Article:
What if surface treatment did not exist?
We’d have to get used again to rusty cars that fall apart after five years, unless the manufacturers would revert to steel plates twice as thick, like the American cars of the 1950’s. Many of these cars can still be admired in Cuba, … but you’d have to imagine them without the frivolous colours, since painting also belongs to the realm of surface treatment. Not only cars; all the appliances we use today would be in the colour of the basic material they are made of, i.e. mostly grey, white or black. Pretty dull isn’t it? Rust patches on the metal surface would in fact be the only decorative element to distinguish one from the other.
Letting our mind wander over a world without surface treatment we might also see ourselves ending up in a hospital with a broken leg (because we noticed the grey car too late?) and walk out five days later with an exotic disease picked up from a colony of bacteria living on the hospital walls and appliances by lack of an efficient anti-bacterial coating.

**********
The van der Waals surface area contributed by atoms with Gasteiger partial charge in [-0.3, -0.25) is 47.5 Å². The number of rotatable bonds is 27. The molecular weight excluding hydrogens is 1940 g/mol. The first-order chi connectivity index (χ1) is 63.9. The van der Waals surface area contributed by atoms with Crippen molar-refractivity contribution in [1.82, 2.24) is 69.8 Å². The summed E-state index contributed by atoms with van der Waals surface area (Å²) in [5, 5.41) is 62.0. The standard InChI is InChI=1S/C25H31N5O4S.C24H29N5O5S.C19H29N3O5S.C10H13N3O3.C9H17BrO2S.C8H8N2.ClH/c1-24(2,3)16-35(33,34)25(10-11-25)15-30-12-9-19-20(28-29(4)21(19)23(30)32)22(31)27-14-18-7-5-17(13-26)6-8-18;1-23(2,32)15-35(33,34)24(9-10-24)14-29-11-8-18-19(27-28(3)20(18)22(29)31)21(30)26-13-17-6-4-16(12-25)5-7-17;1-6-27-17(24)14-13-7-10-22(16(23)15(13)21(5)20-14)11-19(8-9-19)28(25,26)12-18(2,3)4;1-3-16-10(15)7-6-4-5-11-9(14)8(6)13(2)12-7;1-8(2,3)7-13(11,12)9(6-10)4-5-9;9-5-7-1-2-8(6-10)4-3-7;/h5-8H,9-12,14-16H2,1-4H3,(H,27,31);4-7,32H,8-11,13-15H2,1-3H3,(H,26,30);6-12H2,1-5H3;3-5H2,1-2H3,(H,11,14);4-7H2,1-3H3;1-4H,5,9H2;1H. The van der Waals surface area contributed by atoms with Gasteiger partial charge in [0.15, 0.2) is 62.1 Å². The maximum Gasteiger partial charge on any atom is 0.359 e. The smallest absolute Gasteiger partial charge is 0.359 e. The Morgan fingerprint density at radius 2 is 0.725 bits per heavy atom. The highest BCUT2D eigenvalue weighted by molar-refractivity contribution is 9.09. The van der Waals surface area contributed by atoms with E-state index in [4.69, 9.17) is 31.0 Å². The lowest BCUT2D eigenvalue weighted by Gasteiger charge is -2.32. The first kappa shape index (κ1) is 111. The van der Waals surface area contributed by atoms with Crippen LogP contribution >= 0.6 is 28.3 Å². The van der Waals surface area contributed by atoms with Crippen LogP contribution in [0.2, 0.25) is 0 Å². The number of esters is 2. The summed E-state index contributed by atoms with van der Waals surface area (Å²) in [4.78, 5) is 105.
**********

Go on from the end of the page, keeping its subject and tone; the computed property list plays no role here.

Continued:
But not to worry, we could still use our mobile phone and call a doctor. He might suggest you should take a flight to some sunny resort to recover from illness. But wait! Would GSM’s exist in a world without surface treatment? For one thing, they would be a lot bigger since Moore’s law would never have become a reality without the existence of sophisticated surface technology in chip manufacturing.
Could you imagine stress-resistant jet turbine blades manufactured without surface treatment? And what if shot peening would not exist to increase fatigue strength and relieve tensile stresses of the flap supports in modern aircrafts? You certainly wouldn’t think of boarding such a plane.
To make a long story short, surface finishing is everywhere. Without surface finishing, many of your metal conveniences would no longer exist. Virtually every metal object has been finished to improve its appearance or shelf life.
Imagine a world with no metal objects! How would your life change if there were no cars, airplanes, silverware, TVs, cell phones, computers or music players?
Published by VOM vzw
Authors Frank Schelfaut & Veerle Fincken